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Service Learning in Mexico

2003 Service Learning GroupThe program is designed to provide students and participating faculty with a contextual learning environment. Participants study Spanish, explore Mexican culture and society through coursework, guest speakers and site visits, and dialog with members of the local community about topics of social, political, and economic justice. QUEST facilitators arrange the visits and speakers that focus on the experiences and the perspectives of the disadvantaged. QUEST facilitators also assist in setting up service learning placements for all participants and guiding the reflections on the experience.

Each summer's program is slightly different, depending upon the interests of the participants. The program can include a number of issues, such as the following:

Orphans with tape recorder

  • The effects of globalization
  • Racism
  • Human rights
  • Indigenous spirituality
  • Land use issues
  • The roots of poverty
  • Liberation Theology
  • Sexism
  • Alternative health care
  • Social change

Participating students and faculty are provided full room and board at the QUEST facility in Cuernavaca. Cuernavaca, also known as the City of Eternal Spring, is located an hour south of Mexico City. This city of approximately 1 million people offers a variety of cultural and educational opportunities. QUEST facilities are located in a quiet neighborhood and feature private bathrooms, meeting areas, lounge, and cable Internet access.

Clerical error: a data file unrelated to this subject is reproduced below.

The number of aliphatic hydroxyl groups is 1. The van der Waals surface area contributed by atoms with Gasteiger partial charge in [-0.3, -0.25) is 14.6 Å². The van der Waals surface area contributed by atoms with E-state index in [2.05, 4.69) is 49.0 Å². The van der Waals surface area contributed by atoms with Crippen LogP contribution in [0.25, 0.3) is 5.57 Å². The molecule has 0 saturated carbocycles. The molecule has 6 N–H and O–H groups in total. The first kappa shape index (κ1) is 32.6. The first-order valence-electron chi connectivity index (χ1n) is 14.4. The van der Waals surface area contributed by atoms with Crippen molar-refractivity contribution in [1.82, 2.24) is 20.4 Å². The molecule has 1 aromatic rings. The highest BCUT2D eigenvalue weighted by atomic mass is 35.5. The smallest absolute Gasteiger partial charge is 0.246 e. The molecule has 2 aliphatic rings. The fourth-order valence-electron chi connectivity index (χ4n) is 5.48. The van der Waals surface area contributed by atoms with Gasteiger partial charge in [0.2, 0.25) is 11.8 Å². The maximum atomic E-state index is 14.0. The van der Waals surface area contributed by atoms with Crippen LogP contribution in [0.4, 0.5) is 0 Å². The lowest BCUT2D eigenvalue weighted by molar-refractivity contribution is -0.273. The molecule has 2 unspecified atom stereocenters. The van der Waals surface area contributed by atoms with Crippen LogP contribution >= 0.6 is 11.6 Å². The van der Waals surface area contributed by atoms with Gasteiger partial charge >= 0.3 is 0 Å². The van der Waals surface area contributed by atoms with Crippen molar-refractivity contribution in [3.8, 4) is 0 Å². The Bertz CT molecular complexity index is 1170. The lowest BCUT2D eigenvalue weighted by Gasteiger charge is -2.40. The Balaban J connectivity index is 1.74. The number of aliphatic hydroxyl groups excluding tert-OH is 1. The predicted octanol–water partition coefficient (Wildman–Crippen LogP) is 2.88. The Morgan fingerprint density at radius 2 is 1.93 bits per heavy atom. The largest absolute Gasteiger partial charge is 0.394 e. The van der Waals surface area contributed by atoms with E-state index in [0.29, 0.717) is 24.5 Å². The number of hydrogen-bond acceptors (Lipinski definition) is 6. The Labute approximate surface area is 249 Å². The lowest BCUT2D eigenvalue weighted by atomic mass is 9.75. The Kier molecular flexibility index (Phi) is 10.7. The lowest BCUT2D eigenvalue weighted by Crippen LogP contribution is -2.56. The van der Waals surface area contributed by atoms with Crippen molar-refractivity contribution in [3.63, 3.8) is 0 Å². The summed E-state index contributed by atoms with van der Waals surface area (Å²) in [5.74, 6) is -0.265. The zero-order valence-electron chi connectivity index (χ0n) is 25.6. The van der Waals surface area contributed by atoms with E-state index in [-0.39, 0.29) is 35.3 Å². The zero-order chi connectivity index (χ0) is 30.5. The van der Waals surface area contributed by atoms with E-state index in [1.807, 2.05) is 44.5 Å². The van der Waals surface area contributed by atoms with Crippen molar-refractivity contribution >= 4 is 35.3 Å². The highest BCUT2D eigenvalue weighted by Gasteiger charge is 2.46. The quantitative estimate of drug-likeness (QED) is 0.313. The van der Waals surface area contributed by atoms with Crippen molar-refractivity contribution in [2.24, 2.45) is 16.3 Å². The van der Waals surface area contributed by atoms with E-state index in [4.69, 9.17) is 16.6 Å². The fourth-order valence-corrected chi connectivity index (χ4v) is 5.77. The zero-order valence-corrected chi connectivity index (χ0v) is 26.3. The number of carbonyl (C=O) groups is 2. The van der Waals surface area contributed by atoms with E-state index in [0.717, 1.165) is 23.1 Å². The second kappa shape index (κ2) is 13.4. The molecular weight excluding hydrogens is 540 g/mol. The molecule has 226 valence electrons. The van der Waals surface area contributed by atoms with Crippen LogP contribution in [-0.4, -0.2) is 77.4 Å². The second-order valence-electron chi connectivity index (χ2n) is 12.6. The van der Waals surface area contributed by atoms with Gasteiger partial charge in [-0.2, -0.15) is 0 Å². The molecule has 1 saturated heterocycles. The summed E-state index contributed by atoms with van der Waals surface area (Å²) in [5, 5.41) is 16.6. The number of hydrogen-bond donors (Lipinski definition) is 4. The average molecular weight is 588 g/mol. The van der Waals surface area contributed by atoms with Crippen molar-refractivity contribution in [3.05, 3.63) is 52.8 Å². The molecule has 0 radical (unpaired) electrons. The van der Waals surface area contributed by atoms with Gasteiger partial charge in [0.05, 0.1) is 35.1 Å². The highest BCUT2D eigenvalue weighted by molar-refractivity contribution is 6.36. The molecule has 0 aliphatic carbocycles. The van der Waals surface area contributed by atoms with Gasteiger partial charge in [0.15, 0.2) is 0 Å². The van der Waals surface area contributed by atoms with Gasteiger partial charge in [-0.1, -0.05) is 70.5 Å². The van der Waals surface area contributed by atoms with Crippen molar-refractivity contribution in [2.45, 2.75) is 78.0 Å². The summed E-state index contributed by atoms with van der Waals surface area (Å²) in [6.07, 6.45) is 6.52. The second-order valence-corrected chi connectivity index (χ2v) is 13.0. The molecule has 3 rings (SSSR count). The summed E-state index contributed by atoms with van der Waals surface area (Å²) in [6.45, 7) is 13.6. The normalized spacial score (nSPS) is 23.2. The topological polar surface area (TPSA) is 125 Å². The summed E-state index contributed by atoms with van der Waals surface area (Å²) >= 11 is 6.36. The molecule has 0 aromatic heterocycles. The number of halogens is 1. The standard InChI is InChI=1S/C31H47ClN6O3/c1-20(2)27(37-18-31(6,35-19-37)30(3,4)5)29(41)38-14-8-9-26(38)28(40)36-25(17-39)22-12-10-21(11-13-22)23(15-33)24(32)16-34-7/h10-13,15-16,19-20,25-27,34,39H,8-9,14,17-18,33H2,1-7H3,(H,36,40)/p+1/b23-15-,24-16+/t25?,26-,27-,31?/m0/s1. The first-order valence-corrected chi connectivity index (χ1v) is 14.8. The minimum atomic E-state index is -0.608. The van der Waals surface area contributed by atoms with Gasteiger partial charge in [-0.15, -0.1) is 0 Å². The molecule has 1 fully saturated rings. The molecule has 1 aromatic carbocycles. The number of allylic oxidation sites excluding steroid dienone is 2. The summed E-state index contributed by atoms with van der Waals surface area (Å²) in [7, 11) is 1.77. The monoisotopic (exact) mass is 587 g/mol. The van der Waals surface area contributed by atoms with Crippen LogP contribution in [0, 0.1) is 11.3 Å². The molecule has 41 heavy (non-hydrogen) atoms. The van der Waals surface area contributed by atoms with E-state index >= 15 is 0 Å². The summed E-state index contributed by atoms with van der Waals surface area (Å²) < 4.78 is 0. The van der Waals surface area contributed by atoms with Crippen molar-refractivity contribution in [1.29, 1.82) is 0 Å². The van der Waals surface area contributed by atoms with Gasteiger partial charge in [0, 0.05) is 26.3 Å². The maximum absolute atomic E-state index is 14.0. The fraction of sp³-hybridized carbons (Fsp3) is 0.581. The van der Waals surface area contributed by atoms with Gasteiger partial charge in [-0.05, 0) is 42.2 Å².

Service learning

With the assistance of QUEST facilitators, students and faculty participate in a service learning placement related to their interests and reflect on their experiences. Possible placements include orphanages, non-governmental organizations, local social justice organizations, retirement homes, health care facilities, preschools, community development organizations, and relief organizations. Students receive 2 credits for the service learning component.

Cari and orphan

Language instruction

Students must have completed at least one semester of college level Spanish to be accepted. Students and faculty will study Spanish in small groups taught by experienced native-speaking instructors from the Instituto de Idioma y Cultura en Cuernavaca. Students are placed into a course based upon language ability. This coursework is worth 4 credits and completes the College's language requirement.


Academic coursework:

Two faculty from The College of St. Scholastica participate in the program and teach 10 credits of coursework related to Latin America, Mexico, or Third World issues. The subject matter of the courses will vary with the faculty who participate each year. Two of the credits are a survey course on Mexico that allow students to receive credit for participating in the QUEST program and reflecting on the experience. The entire program is designed to meet the following General Education outcomes: values-based decision making, social responsibility, effective communication, and living with diversity.

Knitting2002 Service Learning Group